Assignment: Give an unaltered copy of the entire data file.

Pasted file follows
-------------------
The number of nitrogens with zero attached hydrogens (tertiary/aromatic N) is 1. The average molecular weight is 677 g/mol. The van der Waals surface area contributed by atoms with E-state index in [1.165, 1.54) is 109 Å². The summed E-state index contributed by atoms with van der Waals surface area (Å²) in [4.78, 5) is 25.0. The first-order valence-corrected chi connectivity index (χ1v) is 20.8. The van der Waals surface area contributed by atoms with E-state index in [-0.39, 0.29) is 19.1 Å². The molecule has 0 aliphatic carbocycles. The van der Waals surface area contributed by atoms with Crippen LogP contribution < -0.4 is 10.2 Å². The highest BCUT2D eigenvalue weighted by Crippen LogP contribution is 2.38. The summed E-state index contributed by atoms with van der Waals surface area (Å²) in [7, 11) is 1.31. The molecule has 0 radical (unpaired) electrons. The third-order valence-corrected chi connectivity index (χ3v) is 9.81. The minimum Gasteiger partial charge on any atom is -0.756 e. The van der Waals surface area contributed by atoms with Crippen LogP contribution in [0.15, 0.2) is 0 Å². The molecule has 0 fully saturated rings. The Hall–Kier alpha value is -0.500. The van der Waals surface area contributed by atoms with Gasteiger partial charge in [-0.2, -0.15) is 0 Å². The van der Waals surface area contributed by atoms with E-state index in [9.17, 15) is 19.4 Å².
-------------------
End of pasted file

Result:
The number of nitrogens with zero attached hydrogens (tertiary/aromatic N) is 1. The average molecular weight is 677 g/mol. The van der Waals surface area contributed by atoms with E-state index in [1.165, 1.54) is 109 Å². The summed E-state index contributed by atoms with van der Waals surface area (Å²) in [4.78, 5) is 25.0. The first-order valence-corrected chi connectivity index (χ1v) is 20.8. The van der Waals surface area contributed by atoms with E-state index in [-0.39, 0.29) is 19.1 Å². The molecule has 0 aliphatic carbocycles. The van der Waals surface area contributed by atoms with Crippen LogP contribution < -0.4 is 10.2 Å². The highest BCUT2D eigenvalue weighted by Crippen LogP contribution is 2.38. The summed E-state index contributed by atoms with van der Waals surface area (Å²) in [7, 11) is 1.31. The molecule has 0 radical (unpaired) electrons. The third-order valence-corrected chi connectivity index (χ3v) is 9.81. The minimum Gasteiger partial charge on any atom is -0.756 e. The van der Waals surface area contributed by atoms with Crippen LogP contribution in [0.15, 0.2) is 0 Å². The molecule has 0 fully saturated rings. The Hall–Kier alpha value is -0.500. The van der Waals surface area contributed by atoms with Gasteiger partial charge in [-0.2, -0.15) is 0 Å². The van der Waals surface area contributed by atoms with E-state index in [9.17, 15) is 19.4 Å².